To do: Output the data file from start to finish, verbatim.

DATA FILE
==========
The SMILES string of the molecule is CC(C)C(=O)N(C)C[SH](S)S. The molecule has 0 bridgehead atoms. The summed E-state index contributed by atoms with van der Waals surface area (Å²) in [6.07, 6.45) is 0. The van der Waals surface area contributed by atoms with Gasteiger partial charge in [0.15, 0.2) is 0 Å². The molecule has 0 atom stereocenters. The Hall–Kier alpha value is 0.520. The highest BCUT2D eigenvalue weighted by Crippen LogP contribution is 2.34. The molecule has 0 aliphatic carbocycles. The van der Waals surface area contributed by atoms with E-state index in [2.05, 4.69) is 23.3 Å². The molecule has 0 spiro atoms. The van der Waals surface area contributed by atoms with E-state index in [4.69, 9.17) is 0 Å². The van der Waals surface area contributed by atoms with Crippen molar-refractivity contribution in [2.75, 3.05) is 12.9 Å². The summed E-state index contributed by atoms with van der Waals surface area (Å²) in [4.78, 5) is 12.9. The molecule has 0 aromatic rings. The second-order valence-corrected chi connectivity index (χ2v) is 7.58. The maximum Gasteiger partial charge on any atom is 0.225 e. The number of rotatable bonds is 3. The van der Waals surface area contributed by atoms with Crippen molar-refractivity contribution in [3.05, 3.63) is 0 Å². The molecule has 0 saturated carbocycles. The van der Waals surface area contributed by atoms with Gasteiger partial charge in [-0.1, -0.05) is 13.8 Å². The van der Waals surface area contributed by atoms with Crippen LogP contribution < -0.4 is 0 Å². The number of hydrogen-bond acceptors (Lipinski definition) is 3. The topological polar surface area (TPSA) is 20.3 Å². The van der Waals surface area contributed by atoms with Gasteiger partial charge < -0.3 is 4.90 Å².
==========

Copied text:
The SMILES string of the molecule is CC(C)C(=O)N(C)C[SH](S)S. The molecule has 0 bridgehead atoms. The summed E-state index contributed by atoms with van der Waals surface area (Å²) in [6.07, 6.45) is 0. The van der Waals surface area contributed by atoms with Gasteiger partial charge in [0.15, 0.2) is 0 Å². The molecule has 0 atom stereocenters. The Hall–Kier alpha value is 0.520. The highest BCUT2D eigenvalue weighted by Crippen LogP contribution is 2.34. The molecule has 0 aliphatic carbocycles. The van der Waals surface area contributed by atoms with E-state index in [2.05, 4.69) is 23.3 Å². The molecule has 0 spiro atoms. The van der Waals surface area contributed by atoms with E-state index in [4.69, 9.17) is 0 Å². The van der Waals surface area contributed by atoms with Crippen molar-refractivity contribution in [2.75, 3.05) is 12.9 Å². The summed E-state index contributed by atoms with van der Waals surface area (Å²) in [4.78, 5) is 12.9. The molecule has 0 aromatic rings. The second-order valence-corrected chi connectivity index (χ2v) is 7.58. The maximum Gasteiger partial charge on any atom is 0.225 e. The number of rotatable bonds is 3. The van der Waals surface area contributed by atoms with Crippen molar-refractivity contribution in [3.05, 3.63) is 0 Å². The molecule has 0 saturated carbocycles. The van der Waals surface area contributed by atoms with Gasteiger partial charge in [-0.1, -0.05) is 13.8 Å². The van der Waals surface area contributed by atoms with Crippen LogP contribution < -0.4 is 0 Å². The number of hydrogen-bond acceptors (Lipinski definition) is 3. The topological polar surface area (TPSA) is 20.3 Å². The van der Waals surface area contributed by atoms with Gasteiger partial charge < -0.3 is 4.90 Å².